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Exercise-Induced Asthma (cont.)

Exercise-Induced Asthma Medications

Inhaled, short-acting beta2-agonist bronchodilators are the medications most often used to prevent asthma attacks in exercise-induced asthma.

  • Use two to four puffs five to 30 minutes before exercising. The medication works best if taken just before exercising.
  • This class of drugs is chemically related to adrenaline, a hormone produced by the adrenal glands.
  • Inhaled beta2-agonists work rapidly (within minutes) to open the breathing passages. They relax the muscles of the breathing passages, dilating the passages and decreasing the resistance to exhaled airflow, making it easier to breathe.
  • They are effective in most people with exercise-induced asthma.
  • The effects last as long as four to six hours.
  • They have no effect on the underlying cause of the asthma attack.
  • They can also be used to relieve symptoms if an attack occurs.
  • Side effects include rapid heartbeat and shakiness.
  • Albuterol (Proventil, Ventolin) is the most frequently used beta2-agonist medication.

Longer-acting (12-hour) beta2-agonist inhalers, including salmeterol (Serevent) and formoterol (Foradil) are also available. These are more convenient for some people. For example, a child can use the long-acting inhaler before going to school in the morning to prevent an asthma attack during physical education class or recess.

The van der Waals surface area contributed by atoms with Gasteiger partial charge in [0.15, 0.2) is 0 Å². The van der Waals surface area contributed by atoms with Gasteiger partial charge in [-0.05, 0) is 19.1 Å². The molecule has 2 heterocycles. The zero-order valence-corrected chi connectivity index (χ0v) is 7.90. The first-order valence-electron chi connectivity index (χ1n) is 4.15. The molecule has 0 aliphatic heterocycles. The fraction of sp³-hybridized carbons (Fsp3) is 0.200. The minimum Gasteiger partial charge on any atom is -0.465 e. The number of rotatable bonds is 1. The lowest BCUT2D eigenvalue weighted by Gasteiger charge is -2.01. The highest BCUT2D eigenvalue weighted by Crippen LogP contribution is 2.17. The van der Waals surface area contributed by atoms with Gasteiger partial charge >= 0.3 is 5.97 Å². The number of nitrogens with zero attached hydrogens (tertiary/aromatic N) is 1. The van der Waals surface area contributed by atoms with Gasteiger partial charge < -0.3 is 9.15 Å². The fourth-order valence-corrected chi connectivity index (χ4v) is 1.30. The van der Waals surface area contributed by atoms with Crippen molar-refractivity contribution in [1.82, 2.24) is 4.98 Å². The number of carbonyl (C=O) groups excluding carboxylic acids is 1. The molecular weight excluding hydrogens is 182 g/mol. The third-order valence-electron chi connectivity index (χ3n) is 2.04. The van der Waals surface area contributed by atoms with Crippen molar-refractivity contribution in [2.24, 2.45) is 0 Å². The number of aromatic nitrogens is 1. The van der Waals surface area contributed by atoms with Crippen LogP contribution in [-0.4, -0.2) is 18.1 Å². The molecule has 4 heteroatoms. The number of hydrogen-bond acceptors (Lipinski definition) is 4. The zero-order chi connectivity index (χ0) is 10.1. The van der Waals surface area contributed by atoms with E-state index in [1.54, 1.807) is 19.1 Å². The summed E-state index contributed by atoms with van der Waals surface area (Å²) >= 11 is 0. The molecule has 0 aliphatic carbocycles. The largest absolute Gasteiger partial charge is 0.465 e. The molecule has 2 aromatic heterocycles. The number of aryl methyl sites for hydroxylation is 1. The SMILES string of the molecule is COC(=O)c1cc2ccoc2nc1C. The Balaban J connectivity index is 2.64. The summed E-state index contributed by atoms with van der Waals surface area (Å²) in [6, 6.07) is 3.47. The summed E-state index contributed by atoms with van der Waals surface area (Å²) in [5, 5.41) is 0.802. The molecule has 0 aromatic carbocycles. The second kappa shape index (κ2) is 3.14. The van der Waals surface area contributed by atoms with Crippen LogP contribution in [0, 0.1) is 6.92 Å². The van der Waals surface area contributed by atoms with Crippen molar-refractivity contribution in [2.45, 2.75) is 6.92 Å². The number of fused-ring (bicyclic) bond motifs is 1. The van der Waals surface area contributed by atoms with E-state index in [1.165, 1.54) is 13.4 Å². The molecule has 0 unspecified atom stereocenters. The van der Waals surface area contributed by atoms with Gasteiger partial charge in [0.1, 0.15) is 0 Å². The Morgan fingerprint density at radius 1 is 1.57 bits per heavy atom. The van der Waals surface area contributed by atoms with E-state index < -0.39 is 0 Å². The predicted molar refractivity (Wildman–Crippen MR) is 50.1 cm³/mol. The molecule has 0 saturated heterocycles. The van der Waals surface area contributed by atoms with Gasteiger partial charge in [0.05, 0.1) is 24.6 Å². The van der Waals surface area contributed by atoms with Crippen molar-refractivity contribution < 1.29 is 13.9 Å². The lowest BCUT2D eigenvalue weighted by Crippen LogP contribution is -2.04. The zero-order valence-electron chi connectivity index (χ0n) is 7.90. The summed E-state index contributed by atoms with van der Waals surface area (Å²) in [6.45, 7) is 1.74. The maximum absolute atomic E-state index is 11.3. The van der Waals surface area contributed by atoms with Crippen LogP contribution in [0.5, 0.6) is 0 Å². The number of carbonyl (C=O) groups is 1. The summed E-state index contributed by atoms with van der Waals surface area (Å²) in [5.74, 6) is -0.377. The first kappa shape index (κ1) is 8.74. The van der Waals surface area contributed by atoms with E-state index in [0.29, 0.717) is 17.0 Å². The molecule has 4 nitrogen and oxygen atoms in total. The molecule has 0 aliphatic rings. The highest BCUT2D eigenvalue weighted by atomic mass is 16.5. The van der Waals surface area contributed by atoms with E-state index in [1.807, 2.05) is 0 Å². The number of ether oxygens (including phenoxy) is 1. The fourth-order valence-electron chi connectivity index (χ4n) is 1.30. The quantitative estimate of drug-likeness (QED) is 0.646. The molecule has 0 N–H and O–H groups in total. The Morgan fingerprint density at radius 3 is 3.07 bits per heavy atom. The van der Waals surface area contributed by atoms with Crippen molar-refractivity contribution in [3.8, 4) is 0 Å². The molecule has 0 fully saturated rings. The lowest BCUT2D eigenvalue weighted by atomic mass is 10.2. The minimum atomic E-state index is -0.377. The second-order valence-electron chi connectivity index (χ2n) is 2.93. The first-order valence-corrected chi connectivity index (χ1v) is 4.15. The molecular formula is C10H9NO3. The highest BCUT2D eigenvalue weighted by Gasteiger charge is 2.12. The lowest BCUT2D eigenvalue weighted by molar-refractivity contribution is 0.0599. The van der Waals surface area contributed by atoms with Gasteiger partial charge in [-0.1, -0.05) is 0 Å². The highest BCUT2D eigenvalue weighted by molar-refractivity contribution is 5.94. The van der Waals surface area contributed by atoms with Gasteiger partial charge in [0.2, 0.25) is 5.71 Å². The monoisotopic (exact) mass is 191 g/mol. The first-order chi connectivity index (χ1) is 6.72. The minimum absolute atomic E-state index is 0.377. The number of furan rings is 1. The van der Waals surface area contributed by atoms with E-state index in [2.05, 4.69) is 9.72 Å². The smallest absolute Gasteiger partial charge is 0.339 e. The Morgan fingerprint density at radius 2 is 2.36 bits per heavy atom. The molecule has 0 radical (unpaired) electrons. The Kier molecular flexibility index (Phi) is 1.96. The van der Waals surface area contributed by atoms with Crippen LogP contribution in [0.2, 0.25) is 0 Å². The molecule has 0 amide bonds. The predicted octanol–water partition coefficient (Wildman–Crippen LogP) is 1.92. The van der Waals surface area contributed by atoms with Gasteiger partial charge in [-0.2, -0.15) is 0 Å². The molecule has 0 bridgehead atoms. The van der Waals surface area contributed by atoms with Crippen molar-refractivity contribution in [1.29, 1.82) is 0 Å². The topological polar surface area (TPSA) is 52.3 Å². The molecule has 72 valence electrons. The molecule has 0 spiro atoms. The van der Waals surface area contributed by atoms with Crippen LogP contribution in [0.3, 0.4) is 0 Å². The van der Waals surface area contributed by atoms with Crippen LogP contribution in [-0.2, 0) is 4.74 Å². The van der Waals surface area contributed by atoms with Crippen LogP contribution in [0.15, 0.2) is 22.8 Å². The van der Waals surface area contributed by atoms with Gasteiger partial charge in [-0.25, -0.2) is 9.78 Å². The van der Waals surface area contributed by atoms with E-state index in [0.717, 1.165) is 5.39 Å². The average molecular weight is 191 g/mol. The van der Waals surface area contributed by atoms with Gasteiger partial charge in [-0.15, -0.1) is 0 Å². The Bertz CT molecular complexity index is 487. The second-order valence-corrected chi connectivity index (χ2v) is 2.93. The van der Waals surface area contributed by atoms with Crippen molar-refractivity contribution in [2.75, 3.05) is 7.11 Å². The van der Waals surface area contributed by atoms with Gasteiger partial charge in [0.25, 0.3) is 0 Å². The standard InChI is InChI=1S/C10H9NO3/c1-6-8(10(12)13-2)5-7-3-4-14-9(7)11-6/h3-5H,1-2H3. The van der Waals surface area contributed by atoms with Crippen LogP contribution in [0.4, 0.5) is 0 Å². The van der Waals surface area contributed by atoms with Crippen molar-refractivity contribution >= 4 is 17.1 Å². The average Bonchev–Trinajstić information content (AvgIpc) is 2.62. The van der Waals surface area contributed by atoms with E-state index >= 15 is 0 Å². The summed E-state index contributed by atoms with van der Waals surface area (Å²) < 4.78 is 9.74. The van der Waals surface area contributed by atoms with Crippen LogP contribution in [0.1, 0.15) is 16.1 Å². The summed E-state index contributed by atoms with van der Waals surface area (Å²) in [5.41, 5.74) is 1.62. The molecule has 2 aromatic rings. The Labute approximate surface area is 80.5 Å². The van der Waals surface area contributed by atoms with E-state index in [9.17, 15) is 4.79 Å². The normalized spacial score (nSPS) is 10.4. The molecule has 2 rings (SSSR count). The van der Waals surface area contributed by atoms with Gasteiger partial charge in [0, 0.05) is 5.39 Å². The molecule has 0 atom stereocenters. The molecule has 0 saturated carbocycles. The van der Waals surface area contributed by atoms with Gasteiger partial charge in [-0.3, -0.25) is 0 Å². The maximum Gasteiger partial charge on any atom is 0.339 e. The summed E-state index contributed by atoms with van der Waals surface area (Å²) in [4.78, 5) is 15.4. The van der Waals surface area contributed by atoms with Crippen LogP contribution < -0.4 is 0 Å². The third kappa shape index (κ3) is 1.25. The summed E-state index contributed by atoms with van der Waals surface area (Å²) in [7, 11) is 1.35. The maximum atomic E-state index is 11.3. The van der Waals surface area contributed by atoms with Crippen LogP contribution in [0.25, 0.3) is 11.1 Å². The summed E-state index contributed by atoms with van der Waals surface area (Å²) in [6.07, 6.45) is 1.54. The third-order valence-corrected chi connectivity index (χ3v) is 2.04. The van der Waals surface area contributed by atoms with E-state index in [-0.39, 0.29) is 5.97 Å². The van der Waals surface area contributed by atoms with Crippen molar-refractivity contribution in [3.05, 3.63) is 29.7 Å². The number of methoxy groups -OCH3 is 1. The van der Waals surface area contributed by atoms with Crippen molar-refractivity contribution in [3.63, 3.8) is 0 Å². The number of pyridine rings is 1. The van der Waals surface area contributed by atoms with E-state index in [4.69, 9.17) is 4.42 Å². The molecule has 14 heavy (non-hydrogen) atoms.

Inhaled corticosteroids such as beclomethasone (Qvar), fluticasone (Flovent), and mometasone (Asmanex) are also effective therapy for exercise-induced asthma. For effect, these work better if taken a few hours before exercise.

Exercise-Induced Asthma Follow-up

Asthma is a long-term disease, but it can be managed. Your active involvement in treating this disease is vitally important.

  • Take your prescribed medication(s) as directed.
  • If you smoke, quit.
  • See your health-care professional regularly according to the recommended schedule.
  • By following these steps, you can help minimize the frequency and severity of your asthma attacks.

Exercise-Induced Asthma Prevention

Treatment in exercise-induced asthma is focused on preventing or minimizing asthma attacks. If you take your prescribed medication as directed, you should be able to exercise without asthma symptoms.

Exercise-Induced Asthma Prognosis

Most people with exercise-induced asthma are able to control their condition if they work together with a health-care professional and follow their treatment regimen carefully.

People who do not seek medical care or do not follow an appropriate treatment plan are likely to experience worsening of their asthma and deterioration in their ability to function normally.

Medically reviewed by James E. Gerace, MD; American Board of Internal Medicine with subspecialty in Pulmonary Disease


"Patient information: Exercise-induced asthma (Beyond the Basics)"

Medically Reviewed by a Doctor on 4/21/2016

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